The one most singular natural fertilizer is animal manure. Your ability to have chickens, rabbits, and even goats is a major advantage in making composts for gardens and fruit trees. If you are not in a position to raise small stock for food and manures you have the option of growing specific vegetation in separate plots to enrich the soil and creating a basis of rotation as medieval farmers did with a four plot system, leaving one plot fallow for a year.
Earthworm raising is another form of fertilizer, easy to manage, and it is quiet. Often the earthworm master gardeners are incorporated into compost piles and raised garden beds.
Currently we have the advantage of buying all the natural fertilizers-blended and bagged for our use. We can buy ready made composts and sterilized manures. Various sulfur and limes are also readily available. Merely following the rule of individual plant NPK and pH requirements (discussed in previous articles) coupled with adequate moisture ensure success.
However if we do not have these resources available we will have to rely on the above first three paragraphs. Let us examine them, each in turn.
A dozen banty chickens, kept in a raised-roofed pen will provide you with eggs, meat (if you have the heart), and valued fertilizer. In similar housing you can raise a few rabbits for meat and manures. The manure from chickens and rabbits is the highest quality in nitrogen, phosphorous and potash you can obtain in a natural source; and is best NOT placed directly on the plants, as it is too hot. These manures are best sheet composted, or composted in layered compost piles, and even in earthworm boxes. If you are desperate to use fresh manure you can apply a small quantity as a side dressing, I repeat: small quantity.
The banty chicken is quite small and lends itself to show and limited size egg production such as the miniature Road Island Red types. Because of their size they are not as noisy as larger birds, eat far less, but require protection from cats, dogs and children?s hugs. As with rabbits, a raised ?hutch? works fine with the droppings contained in a boxed-in earthworm bed. There is no need to construct a large ?Chicken House? as you would with 25 to a 100 birds, which consume vast quantities of grain. Twenty-five to thirty five – contained large chickens will consume 700 to 800 pounds of mash in a year. Have no illusions that range feeding large chickens are easy. One acre is needed for 100 chickens to range feed for, at best, a week; unless you are cultivating fenced chicken grain pastures with rotation. In any event you must feed your birds in the evening – calling them in with ?Here chick, chick, chick, chick?. A bird with a full crop of grain, usually corn, sleeps better, is quieter, produces eggs and is healthy. Water must always be available for birds or in fact, any contained animal. Also range feeder birds are susceptible to coyotes, dogs, foxes, weasels, (not cats if the birds are full size and grown), sometimes hawks and uncontrolled toxic residues. Then there is always a classic ?chicken thief? in the neighborhood.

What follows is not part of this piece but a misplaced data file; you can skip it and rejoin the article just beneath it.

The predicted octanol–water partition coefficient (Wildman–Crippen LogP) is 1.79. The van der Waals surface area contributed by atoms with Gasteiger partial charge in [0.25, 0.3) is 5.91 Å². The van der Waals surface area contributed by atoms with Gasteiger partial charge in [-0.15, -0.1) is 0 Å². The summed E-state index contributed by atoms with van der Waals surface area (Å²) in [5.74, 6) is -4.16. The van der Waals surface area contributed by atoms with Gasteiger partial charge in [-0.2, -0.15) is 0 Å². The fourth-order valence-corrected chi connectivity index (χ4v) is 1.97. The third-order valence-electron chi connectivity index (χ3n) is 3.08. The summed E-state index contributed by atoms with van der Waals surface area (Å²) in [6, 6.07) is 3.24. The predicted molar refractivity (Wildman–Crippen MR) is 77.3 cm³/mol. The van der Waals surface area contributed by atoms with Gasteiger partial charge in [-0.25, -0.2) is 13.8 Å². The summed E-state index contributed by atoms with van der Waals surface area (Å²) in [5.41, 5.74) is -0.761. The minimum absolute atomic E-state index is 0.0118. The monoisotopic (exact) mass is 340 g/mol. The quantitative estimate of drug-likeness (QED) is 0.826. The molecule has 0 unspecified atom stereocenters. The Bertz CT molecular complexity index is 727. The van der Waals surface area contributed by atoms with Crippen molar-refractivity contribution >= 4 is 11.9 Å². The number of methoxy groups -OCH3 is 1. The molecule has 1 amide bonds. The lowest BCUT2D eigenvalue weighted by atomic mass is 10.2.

Chickens are fun birds but they are noisy and bothersome to some neighbors, which gives rise to animal laws in some developed areas. Starting with banty chickens is the most expedient, immediate rewarding, and inexpensive investment. A beautiful assortment of chickens may be found at Murray MacMurray Hatchery. Many hatcheries offer varied assortments.
My favorite chicken is the 5-toed ?Dorking?.
Rabbits are the most quiet and highly productive ?hutch? small animals that provide vast qualities of super rich manures, often-higher NPK than chickens. Rabbits have been raised for centuries for meat, fur and manure. Rabbits can be fed on your own timothy-alfalfa hay, or 2nd cutting hay with only occasional supplements of commercial pellets. Contrary to what the commercial bag says, rabbits eat constantly cellulous material and do much better with a volume of hay to be nibbling on. Otherwise they then chew their cage. They require a constant full digestive tract.
Of course I will be writing on their individual management in the future and this next week I will be building new hutches. Since we have our camera – pictures working now, it will be more understandable for the back yard gardener – small producer.
You can grow your own grains and veggies in small boxed-in beds for your own use, and your small stock needs. Comfrey is my first thought and is a handsome plant. I principally grow it for my rabbits, and as a nitrogen booster in the compost piles. Dandelion is valuable, not only as food but in a medicinal capacity too. Clovers and alfalfa have soil enrichment and a return to us. Grains of wheat, oats, buckwheat, and small corns can be eaten and the stalks returned to the soil.
There are so many ways to make composts it is imperative you have a copy of ?The Rodale Guide to Composting?, Rodale Press.
Copyright: 2008, Back2theLand, Mark Steel